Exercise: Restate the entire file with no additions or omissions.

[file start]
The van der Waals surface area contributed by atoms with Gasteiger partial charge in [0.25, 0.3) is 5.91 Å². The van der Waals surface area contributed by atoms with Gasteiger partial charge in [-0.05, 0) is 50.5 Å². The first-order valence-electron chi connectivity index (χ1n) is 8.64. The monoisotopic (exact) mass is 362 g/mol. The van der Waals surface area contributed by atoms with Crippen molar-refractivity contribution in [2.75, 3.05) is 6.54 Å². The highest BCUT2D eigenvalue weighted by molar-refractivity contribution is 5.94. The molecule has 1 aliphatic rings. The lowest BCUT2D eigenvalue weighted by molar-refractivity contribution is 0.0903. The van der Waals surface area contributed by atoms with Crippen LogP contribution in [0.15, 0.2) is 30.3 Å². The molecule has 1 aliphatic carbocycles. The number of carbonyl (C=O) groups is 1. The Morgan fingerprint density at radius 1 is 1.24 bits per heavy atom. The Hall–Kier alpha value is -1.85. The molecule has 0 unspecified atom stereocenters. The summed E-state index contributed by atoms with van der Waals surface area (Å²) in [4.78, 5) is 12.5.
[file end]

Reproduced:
The van der Waals surface area contributed by atoms with Gasteiger partial charge in [0.25, 0.3) is 5.91 Å². The van der Waals surface area contributed by atoms with Gasteiger partial charge in [-0.05, 0) is 50.5 Å². The first-order valence-electron chi connectivity index (χ1n) is 8.64. The monoisotopic (exact) mass is 362 g/mol. The van der Waals surface area contributed by atoms with Crippen molar-refractivity contribution in [2.75, 3.05) is 6.54 Å². The highest BCUT2D eigenvalue weighted by molar-refractivity contribution is 5.94. The molecule has 1 aliphatic rings. The lowest BCUT2D eigenvalue weighted by molar-refractivity contribution is 0.0903. The van der Waals surface area contributed by atoms with Crippen LogP contribution in [0.15, 0.2) is 30.3 Å². The molecule has 1 aliphatic carbocycles. The number of carbonyl (C=O) groups is 1. The Morgan fingerprint density at radius 1 is 1.24 bits per heavy atom. The Hall–Kier alpha value is -1.85. The molecule has 0 unspecified atom stereocenters. The summed E-state index contributed by atoms with van der Waals surface area (Å²) in [4.78, 5) is 12.5.